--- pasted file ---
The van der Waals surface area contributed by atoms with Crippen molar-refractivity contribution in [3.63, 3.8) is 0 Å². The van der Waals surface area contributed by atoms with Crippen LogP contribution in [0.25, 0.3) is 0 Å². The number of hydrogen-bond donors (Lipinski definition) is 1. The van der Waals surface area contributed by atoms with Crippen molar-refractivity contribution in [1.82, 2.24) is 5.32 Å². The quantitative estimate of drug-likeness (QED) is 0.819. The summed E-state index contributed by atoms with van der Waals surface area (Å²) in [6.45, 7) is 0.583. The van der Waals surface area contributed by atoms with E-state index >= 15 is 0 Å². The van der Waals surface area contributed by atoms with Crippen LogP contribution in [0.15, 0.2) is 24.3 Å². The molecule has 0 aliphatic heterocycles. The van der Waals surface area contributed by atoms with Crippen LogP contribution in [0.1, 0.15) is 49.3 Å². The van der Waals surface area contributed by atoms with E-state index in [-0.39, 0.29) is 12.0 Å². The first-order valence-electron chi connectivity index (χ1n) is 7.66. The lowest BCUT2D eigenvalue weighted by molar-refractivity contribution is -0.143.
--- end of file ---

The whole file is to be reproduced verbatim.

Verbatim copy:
The van der Waals surface area contributed by atoms with Crippen molar-refractivity contribution in [3.63, 3.8) is 0 Å². The van der Waals surface area contributed by atoms with Crippen LogP contribution in [0.25, 0.3) is 0 Å². The number of hydrogen-bond donors (Lipinski definition) is 1. The van der Waals surface area contributed by atoms with Crippen molar-refractivity contribution in [1.82, 2.24) is 5.32 Å². The quantitative estimate of drug-likeness (QED) is 0.819. The summed E-state index contributed by atoms with van der Waals surface area (Å²) in [6.45, 7) is 0.583. The van der Waals surface area contributed by atoms with E-state index >= 15 is 0 Å². The van der Waals surface area contributed by atoms with Crippen LogP contribution in [0.15, 0.2) is 24.3 Å². The molecule has 0 aliphatic heterocycles. The van der Waals surface area contributed by atoms with Crippen LogP contribution in [0.1, 0.15) is 49.3 Å². The van der Waals surface area contributed by atoms with E-state index in [-0.39, 0.29) is 12.0 Å². The first-order valence-electron chi connectivity index (χ1n) is 7.66. The lowest BCUT2D eigenvalue weighted by molar-refractivity contribution is -0.143.